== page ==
Scotland International, Top Ranked British Under 23 in 2017 for 10km Road (29m28s)
Logan came to see us regarding an ongoing foot issue he has had since 2014. He saw our Physiotherapist for a total of 4 sessions…
45mins Physiotherapy Initial 01/02/18
Physiotherapist’s Account: Patient attended the NHS in 2014 due to a sudden and constant pain underneath the first toe, beginning of the first phalange, on the right foot, with a mild swollen Metatarsophalangeal joint. He could not run because of the pain. After several tests there was still no diagnosis for his pain. He was then seen by a private Physiotherapist who did massage and exercises for the calf and recommended a steroid injection to ease the pain. He received this privately in December 2015. Logan found the injection lowered the pain allowing him to start running again in March 2016 but not without some discomfort. He has been unable to get this injury completely resolved.
Logan finds that self-massage on the area with a spiky ball helps as well as running will stiff shoes with good support. Soft shoes seem to make it worse (they allow more toe movement).
I could see that swelling was present and that the toe was externally deviated (Mild bunion). I found as well a great deal of tension on all lower leg muscles, especially on the 1st toe flexors on the right, making it slightly stiffer than on the other foot. Pain was noted when running and on direct touch on the insertion of the Flexor Hallicus Brevis.
Diagnosis: Tendinitis of the Plantar Flexors of the 1st toe on the right foot.
Treatment: Massage to the calve muscles
Home care Advice: Specific stretches for Gastrocnemius and Soleus to release tension on the specific tendon causing the pain.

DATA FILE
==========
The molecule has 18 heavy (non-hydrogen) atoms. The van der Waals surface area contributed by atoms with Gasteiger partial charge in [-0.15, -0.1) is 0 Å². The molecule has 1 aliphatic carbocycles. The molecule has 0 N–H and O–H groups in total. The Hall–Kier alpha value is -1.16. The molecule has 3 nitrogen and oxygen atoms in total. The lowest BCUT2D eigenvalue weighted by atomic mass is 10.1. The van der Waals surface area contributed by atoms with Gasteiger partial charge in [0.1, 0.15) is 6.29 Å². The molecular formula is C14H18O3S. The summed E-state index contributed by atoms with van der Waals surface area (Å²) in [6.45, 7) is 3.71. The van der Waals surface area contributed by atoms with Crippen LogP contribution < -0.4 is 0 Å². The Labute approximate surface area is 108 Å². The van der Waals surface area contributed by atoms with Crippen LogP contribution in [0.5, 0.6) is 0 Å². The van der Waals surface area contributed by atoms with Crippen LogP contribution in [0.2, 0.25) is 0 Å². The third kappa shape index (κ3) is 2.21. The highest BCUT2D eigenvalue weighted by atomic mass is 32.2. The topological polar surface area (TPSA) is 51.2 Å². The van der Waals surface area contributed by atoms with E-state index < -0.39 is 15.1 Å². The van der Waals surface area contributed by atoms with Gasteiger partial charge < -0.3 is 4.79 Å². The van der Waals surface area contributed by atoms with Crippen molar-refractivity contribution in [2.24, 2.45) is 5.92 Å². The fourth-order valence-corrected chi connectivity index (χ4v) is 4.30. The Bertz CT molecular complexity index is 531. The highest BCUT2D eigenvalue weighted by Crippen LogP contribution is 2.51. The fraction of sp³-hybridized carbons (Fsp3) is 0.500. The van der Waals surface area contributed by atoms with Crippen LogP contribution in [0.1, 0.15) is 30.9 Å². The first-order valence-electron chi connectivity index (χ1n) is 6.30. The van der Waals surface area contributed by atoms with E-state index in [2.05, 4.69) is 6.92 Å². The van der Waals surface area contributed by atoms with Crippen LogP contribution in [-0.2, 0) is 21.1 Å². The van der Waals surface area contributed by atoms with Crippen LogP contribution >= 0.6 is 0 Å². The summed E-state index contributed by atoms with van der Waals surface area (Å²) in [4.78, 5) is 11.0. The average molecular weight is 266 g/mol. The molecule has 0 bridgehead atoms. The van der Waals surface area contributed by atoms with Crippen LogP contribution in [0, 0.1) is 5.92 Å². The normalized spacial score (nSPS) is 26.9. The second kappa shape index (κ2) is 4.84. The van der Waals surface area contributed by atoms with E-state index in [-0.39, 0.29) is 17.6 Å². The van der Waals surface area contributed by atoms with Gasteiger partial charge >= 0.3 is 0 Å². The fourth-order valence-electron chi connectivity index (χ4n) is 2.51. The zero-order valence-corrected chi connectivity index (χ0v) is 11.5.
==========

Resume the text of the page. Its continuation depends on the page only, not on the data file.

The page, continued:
Logan’s Account: During the first appointment, we discussed my injury history with particular focus on the long-term foot/toe injury that prevented me from running from May 2014 to around March 2016. The Physio had some ideas on how to treat this and he also took some photos to show the extent of the swelling on my right foot. He thought with treatment that the excess skin might become reabsorbed and my feet would end up similar sizes again. In the first session, he gave me a short massage on my upper calf. He also showed me some specific stretches to work on for next time to generally loosen my calf so that he could try to release the tension on the specific tendon that was causing pain.
60mins Sports Massage 05/02/18
Physiotherapist’s Account: The tension on the calf muscles has improved due to the stretching he has been doing. Logan mentioned the pain has been slightly better as well.
Treatment: Mobilisations on the right foot and toe and massage on all right lower leg and foot muscles, with special focus on the 1st toe flexors.
Home Care Advice: Stretches for quads and hamstrings to help ease the tension further and ensure he was stretching other muscles correctly and targeting the right fibres.
Logan noted he felt a bit tender from the massage on the calf, but the pain was a bit better on the toe and the foot felt looser. The toe was notably less sensitive too.
60mins Sports Massage 14/02/18
Physiotherapist’s Account: No major change noted from Logan when running, has been feeling good lately. The 1st toe is feeling more relaxed and flexible but he has been feeling some tension in the calf.
I found that the tension was coming from previous tension, now evident, on the outside of Soleus. I showed him how to stretch those soleus fibres plus the flexor of the 1st toe.
Treatment: Massage on the Soleus, 1st toe long flexor as well as its short flexor and Adductor. Stretch on the iliopsoas, which was increasing the pressure on the inner leg. After the treatment there is no pain by pressure on the toe anymore, just some pain when doing edge extension with the ankle in complete dorsi-flexion. The swelling has gone but the deviation is still present.